11 Lesser Known Facts About Louis Pasteur

Louis Pasteur, born in 1822, was a French scientist. He went on to become a Chemistry professor and made quite a lot of discoveries. Popularly known as Chemist and Microbiologist, he is known for his tremendous contribution to the field of science. He is known for his work in Vaccination, Pasteurization and Fermentation processes. Here are some interesting facts which throw light on his work as a scientist:

1. Pasteurization

Louis Pasteur came up with one of the most important discoveries of the pasteurization process. He found that when we heat milk, all the germs inside it get killed and this way we can have a safer way to drink and use milk. This process saved people from getting sick.

2. Study Graph of Louis

Louis started with school where he was an average student. But instead he was a gifted artist. He loved to draw and paint. He went on to acquire a doctorate degree and later became a professor of Chemistry and teacher dean faculty at Lille University.

3. “Vaccination”

He was the one who came up with the word of “Vaccination” as we know it today. He worked tremendously to find cure for many of the diseases by providing vaccination for it.

4. Changed Medicine

He came up with vaccines for cholera, small pox, anthrax and rabies and saved many lives. His rabies vaccination in the year 1885 saved a life of a boy who was the first one to get it.

5. Left-Handed and Right-Handed people

In a rather fascinating theory, Louis discovered how people are either left handed or right handed because of the molecules present in each individual, which are twisted in either of that direction. Wow!!

6. He had OCD for germs

Louis was known for his OCD. In order to find out things about diseases, he never shook hands with anybody even with royalty. He was too scared to catch diseases and infections. Guess knowing too much makes you like this!

7. He was Responsible for happiness- Beer and Wine

The fermentation process was introduced and discovered by Louis, he was responsible for making beer. He said that juices can be converted into wines and beer. He truly is responsible for our happiness!

8. Paris Pasteur Institute

In the year 1887, he founded Pasteur Institute in Paris and he remained the director of the institute till his death. Also his mortals’ remains lie in the building and a tomb was built in his memory.

9. Brain Stroke didn’t stop him

In 1868, Louis suffered a really bad brain stroke which made him partly paralyzed. But his dedication and passion kept him going for his research nevertheless.

10. “Legion of Honor”

For all the great work, Louis did, he was honored with esteemed French order of “Legion of Honor”. The Grand Croix tittle was given to him, which recognized all his contribution to the world of science.

11. He found true reasons for diseases

Initially people believed that diseases get generated spontaneously but …

How to Become an Orthodontist in Ontario

Becoming an orthodontist in Ontario requires 10 years of post secondary education.

– 4 year Bachelor of Science

– 4 year Dentistry School

– 2 year Graduate School of Orthodontics

An aspiring orthodontist must first complete a four year Bachelor of Science degree ensuring that all pre-requisite courses for dental school are completed. Individual pre-requisite courses may vary by school but generally include the core sciences including biology, chemistry, physics, physiology, biochemistry and organic chemistry courses. Interested applicants are advised to check individual school websites for requirements as different schools may have different requirements.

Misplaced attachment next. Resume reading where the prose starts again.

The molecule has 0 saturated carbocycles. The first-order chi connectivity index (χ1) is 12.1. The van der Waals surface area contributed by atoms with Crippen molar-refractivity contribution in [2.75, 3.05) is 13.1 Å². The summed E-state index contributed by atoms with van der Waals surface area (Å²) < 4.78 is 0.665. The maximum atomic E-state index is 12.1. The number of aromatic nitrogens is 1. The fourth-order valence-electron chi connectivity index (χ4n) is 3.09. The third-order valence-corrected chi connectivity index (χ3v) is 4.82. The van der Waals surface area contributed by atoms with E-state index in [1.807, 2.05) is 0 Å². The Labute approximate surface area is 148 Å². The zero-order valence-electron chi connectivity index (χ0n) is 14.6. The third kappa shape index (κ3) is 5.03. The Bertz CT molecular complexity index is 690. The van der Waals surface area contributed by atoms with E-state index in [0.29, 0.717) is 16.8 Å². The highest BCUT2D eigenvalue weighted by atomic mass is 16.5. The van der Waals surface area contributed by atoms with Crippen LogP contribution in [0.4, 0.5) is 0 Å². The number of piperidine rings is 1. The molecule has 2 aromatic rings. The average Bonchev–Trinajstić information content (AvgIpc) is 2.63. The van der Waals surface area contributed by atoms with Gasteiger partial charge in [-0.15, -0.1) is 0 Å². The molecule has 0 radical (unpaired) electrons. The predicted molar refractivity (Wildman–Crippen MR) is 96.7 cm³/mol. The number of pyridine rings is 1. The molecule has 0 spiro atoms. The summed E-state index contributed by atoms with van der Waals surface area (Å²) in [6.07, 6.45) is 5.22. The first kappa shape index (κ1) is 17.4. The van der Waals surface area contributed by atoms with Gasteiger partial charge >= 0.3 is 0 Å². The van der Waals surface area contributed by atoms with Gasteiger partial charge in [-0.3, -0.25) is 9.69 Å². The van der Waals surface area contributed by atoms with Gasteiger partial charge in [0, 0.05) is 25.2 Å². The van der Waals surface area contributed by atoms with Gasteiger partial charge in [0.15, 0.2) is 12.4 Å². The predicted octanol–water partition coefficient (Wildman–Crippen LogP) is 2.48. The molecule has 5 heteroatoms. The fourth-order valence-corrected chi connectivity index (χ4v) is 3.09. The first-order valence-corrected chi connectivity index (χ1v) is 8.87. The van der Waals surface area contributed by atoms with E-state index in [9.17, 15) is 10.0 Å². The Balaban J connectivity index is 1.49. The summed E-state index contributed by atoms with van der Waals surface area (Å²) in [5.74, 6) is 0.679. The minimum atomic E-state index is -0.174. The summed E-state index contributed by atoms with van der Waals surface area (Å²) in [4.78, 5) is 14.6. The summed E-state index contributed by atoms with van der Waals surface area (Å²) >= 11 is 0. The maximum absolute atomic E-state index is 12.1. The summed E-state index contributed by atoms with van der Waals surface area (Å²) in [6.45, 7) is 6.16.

After completion (or for some schools, while undertaking) a Bachelor of Science undergraduate degree, an individual may sit for a DAT test (Dental Aptitude Test) administered by the Canadian Dental Association and apply to a School of Dentistry.

Upon admission into a School of Dentistry in Ontario, the student must successfully complete four years of further education which would enable them to become a practicing dentist.

In Ontario, getting acceptance into a School of Dentistry is very competitive. As a result, it’s not uncommon for students to go abroad to the US or UK to peruse their dentistry degrees.

Upon completion of a four year dentistry program, students can choose to apply to the Graduate School of Orthodontics in a Canadian school (ex: University of Western Ontario). This application process is highly selective and only the best candidates are given acceptance into the program which entails a final two years of education.

As you can see, Orthodontists go through many years of education in order to have the qualifications and skills required to treat patients.

List of Canadian Dentistry School for Prospective Students:

– Dalhousie University, Faculty of Dentistry

– McGill University, Faculty of Dentistry

– University of Alberta, Faculty of Medicine and Dentistry

– University of British Columbia, Faculty of Dentistry

– University of Manitoba, Faculty of Dentistry

– University of Saskatchewan, College of Dentistry

– University of Toronto, Faculty of Dentistry

– University of Western Ontario, School of Dentistry

– Université de Montréal, Faculté de médecine dentaire

– Université Laval, Faculté de médecine dentaire…

Science Fair Project on Testing Drinking Water

You are intelligent enough to know that the purpose of most science fair projects is to teach students how to use scientific methods to solve problems on their own. A science fair project can allow students, parents, and teachers to make new discoveries together. One of those discoveries might be how clean your drinking water is.

Students may expect faucet water to be clean, but is it? A science fair project on testing drinking water can help them learn what is in the water they use. This outline will help them and you conduct a drinking water test.